Joint Committee on the Draft Mental Incapacity Bill First Report

3 Chapter 3: Is the Bill necessary?

24. The evidence we have received has highlighted the widespread support for the introduction of a Bill dealing with issues related to mental incapacity. Most of our witnesses acknowledged the benefit of having a bill which would provide a comprehensive statutory framework for assisting those lacking capacity to make decisions for themselves wherever possible and would allow for decisions to be taken properly on their behalf and in their best interests when they lack that capacity. The many criticisms we have received have focused on the content of the draft Bill rather than its objectives.

25. We recognise that it is no easy task to design a legal framework enabling satisfactory decisions to be made in situations ranging from temporary incapacity, fluctuating capacity to permanent incapacity and covering everything from everyday necessities to major life-changing actions.

26. We accept that particular difficulties may be involved in trying to establish the wishes of those whose learning disability or lack of communications skills may conceal their ability to make decisions.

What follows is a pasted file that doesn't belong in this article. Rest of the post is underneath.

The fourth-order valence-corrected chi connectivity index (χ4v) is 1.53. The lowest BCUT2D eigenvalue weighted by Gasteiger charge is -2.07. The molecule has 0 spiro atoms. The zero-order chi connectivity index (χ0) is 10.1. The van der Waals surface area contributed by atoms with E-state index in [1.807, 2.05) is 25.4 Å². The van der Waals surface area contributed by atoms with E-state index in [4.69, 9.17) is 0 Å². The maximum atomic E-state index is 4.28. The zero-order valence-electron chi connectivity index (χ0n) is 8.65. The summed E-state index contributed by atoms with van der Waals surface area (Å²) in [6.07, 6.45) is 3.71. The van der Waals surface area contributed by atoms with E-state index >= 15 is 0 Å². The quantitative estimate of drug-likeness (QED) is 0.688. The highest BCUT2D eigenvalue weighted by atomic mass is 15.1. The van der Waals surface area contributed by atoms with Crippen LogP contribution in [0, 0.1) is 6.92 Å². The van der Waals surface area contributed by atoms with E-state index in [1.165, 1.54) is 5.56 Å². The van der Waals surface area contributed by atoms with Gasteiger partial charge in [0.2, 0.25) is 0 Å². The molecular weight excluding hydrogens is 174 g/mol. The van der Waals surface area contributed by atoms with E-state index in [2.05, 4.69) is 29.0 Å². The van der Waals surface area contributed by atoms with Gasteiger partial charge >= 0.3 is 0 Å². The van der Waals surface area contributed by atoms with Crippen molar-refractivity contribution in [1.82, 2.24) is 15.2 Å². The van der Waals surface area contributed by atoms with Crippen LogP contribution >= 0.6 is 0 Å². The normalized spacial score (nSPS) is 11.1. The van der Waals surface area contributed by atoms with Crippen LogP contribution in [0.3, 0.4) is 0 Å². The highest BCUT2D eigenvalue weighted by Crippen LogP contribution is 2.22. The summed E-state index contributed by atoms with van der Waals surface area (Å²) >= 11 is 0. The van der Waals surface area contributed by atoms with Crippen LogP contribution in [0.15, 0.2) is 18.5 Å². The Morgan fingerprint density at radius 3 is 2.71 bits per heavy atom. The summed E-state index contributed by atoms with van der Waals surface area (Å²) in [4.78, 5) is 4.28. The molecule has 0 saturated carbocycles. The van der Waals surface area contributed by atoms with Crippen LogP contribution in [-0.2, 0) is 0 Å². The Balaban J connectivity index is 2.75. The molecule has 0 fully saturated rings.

27. We also appreciate that all decisions, however minor and routine, affect people in their daily lives and that small decisions often have a disproportionate effect on the morale and quality of life of those who are disadvantaged or vulnerable.

28. Against this background, we have reviewed evidence as indicated in this Report which demonstrates:

  • the inadequacies of the present common law;
  • the need to promote awareness and good practice in dealing with those lacking capacity;
  • the Government's duty to fulfil human rights obligations towards those lacking capacity;
  • the Government's commitment to promote non-discrimination; and
  • the need to achieve a better balance between autonomy and protection for those who are unable to make decisions.

29. We acknowledge the limitations of prescriptive legislation in addressing these problems. We believe that this Bill must be enabling as well as protective. But it is not just about making legal changes. It is about the need to change deep- seated attitudes and ways of thinking. In this context, perception is often more important than reality and it is vital to find language which will set the right tone and invoke the desired response whilst meeting legal requirements.

30. We concur with the widely-held view that a new Bill is needed to provide a comprehensive statutory framework for assisting those lacking capacity to make decisions for themselves wherever possible and for proper decisions to be made by others on their behalf where that is not possible. Even so, legislation can only go so far. It must be accompanied by changes in attitude which recognise the rights of those lacking capacity and the need to instil respect and good practice in dealing with them. The Bill must aim to preserve a satisfactory balance between enablement and protection.

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